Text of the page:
I have invited my colleague and friend Steve to share his blog contribution from today here in my blog for you to read as well.

I think his story is so spot on explaining the changes and challenges multinational selling organisations meet in the market place these days; and also how they act proactively to embrace these changes and change their approach to create more value for their clients.

Now enjoy the story…

Author: Steve Thurlow, Business Dirctor Industrial and Engineering at Huthwaite International

So runs the old golfing adage, making the point that it doesn’t really matter how skilled or elegant your golf shots are, as long as you get the ball in the hole in fewer strokes than your opponent.

Back in the day the same argument held true for many sales organisations. There’s a story in my own company of a sales representative at one client who, despite failing to hit any of our skilled seller success indicators, out-performed most of her more skilled colleagues. When we looked a little closer the answer was simple; each morning she’d drive to the biggest office building she could find, walk into the first office on the ground floor and ask “want any Xerox?” She’d then go to the next office and repeat the question, and so on and so on…  Her success was purely and simply down to the fact she made over 100 sales calls a day, many times more than her colleagues.If only that was still true today. It doesn’t need much, just a limitless supply of prospects, a clearly differentiated product and ultra-competitive pricing – not much to ask for. And the move away from abundance has other consequences, in areas like performance management.  In the good old days success could be measured by simply how hard one worked, so easy, hard metrics, like the number of sales calls made, were all that were needed. As times changed and an ethos of ‘work smarter not harder’ began to emerge so sales management had to adapt and rise to the challenge of capturing softer, more qualitative metrics, things like call outcomes and number of needs uncovered.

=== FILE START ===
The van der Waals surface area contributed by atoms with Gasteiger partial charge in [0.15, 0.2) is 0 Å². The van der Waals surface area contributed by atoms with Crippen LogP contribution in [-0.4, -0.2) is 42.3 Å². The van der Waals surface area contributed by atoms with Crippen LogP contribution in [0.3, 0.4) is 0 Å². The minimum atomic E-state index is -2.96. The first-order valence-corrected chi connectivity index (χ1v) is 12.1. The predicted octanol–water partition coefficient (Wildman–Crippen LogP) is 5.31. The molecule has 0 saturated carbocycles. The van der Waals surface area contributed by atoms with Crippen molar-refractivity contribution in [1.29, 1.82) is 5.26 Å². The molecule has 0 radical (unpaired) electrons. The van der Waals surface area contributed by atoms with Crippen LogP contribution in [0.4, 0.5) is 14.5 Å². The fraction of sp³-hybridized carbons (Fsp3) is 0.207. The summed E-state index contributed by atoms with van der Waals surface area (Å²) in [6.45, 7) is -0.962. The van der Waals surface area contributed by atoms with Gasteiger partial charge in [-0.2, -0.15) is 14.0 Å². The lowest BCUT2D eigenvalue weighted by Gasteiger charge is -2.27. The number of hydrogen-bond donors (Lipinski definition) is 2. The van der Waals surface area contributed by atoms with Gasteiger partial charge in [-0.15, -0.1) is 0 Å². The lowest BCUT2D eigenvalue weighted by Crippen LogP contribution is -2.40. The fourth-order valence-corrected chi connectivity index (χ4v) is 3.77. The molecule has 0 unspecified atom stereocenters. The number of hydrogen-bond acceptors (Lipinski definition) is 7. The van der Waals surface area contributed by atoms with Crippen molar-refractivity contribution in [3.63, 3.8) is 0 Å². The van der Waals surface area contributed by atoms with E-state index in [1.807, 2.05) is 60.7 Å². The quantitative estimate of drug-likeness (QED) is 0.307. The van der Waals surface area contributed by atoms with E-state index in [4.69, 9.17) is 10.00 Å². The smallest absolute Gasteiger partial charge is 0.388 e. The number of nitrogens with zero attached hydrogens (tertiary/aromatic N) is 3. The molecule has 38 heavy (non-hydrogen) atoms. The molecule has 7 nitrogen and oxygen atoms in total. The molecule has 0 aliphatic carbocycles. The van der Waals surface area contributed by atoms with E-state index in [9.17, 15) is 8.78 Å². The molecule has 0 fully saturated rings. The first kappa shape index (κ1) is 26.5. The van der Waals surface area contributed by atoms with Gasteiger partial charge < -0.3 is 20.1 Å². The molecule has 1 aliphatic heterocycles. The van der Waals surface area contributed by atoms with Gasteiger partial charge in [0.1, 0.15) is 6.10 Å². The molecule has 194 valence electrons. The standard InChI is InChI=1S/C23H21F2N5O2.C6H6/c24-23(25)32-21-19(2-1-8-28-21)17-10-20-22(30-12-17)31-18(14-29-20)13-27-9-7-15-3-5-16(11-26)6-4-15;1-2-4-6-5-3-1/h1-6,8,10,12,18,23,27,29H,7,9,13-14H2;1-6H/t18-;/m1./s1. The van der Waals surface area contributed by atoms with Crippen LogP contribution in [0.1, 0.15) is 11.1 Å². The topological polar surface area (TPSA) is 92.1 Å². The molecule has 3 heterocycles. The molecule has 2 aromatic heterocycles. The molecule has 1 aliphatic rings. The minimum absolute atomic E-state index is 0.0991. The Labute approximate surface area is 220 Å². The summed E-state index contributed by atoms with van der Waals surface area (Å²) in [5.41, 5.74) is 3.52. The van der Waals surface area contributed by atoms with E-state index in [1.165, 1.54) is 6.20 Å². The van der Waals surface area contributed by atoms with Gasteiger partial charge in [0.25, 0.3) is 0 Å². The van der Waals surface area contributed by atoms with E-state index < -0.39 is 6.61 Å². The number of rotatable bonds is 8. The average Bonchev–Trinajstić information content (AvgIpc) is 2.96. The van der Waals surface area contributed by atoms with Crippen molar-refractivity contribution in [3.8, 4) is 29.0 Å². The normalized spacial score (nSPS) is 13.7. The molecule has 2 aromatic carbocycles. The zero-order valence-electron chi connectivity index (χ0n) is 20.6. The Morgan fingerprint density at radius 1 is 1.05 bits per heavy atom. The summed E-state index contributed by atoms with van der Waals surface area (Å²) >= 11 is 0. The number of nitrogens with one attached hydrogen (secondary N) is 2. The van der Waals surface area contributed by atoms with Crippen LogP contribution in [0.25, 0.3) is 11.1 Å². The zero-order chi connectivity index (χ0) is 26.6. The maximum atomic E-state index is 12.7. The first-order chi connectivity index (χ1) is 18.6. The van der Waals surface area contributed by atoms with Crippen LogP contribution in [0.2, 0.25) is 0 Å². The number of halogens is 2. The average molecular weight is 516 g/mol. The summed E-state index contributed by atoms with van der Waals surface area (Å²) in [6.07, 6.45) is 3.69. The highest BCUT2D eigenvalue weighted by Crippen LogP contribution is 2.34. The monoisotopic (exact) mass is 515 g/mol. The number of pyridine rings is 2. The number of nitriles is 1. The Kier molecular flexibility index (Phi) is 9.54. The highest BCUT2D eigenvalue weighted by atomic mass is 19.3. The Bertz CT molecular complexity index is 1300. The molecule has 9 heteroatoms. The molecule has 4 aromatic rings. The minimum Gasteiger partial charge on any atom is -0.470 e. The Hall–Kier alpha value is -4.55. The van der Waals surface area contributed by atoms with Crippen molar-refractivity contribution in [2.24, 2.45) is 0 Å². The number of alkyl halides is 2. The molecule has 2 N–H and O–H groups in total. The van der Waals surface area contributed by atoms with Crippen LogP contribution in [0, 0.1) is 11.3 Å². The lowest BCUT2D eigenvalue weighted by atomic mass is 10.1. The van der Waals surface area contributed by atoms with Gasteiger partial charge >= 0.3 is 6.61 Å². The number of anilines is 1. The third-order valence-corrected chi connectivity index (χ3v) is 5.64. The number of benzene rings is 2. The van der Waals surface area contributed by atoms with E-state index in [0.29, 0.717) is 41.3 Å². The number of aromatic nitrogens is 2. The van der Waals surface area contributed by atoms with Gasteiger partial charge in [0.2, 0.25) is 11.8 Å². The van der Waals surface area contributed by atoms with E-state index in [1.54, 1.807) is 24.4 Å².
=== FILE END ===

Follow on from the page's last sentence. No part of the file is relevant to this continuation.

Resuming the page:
Now even that is not enough. The world has changed again, as exemplified by a recent case study in The Manufacturer about our client Granta Design.

Granta typify the ultra-high tech specialist provider with strongly differentiated products who have grown over recent years but now face a new challenge. Traditionally Granta have sold their solutions, specialist materials analysis software and tools, to the people who use them, materials and design engineers.  However, today’s environment is more joined up. Granta’s customers have realised the solutions have impact across the whole business and, in response, Granta know they can help customers make fundamental improvements in entire business processes.

That changes the whole sales dynamic once again. Now Granta can sell across the entire customer organisation at all levels, from engineers to supply chain specialists, the environmental team, sales & marketing and the executive board. And to meet this change Granta has changed their customer interface at every level. Now, by equipping all their client facing teams with the right analytical tools to understand each differing contact’s needs, and the skills to uncover and develop them, Granta have created a multi-faceted but customer-centric sales organisation that truly reflects the deep, complex selling relationships that exist today.

Which begs the question; have you?



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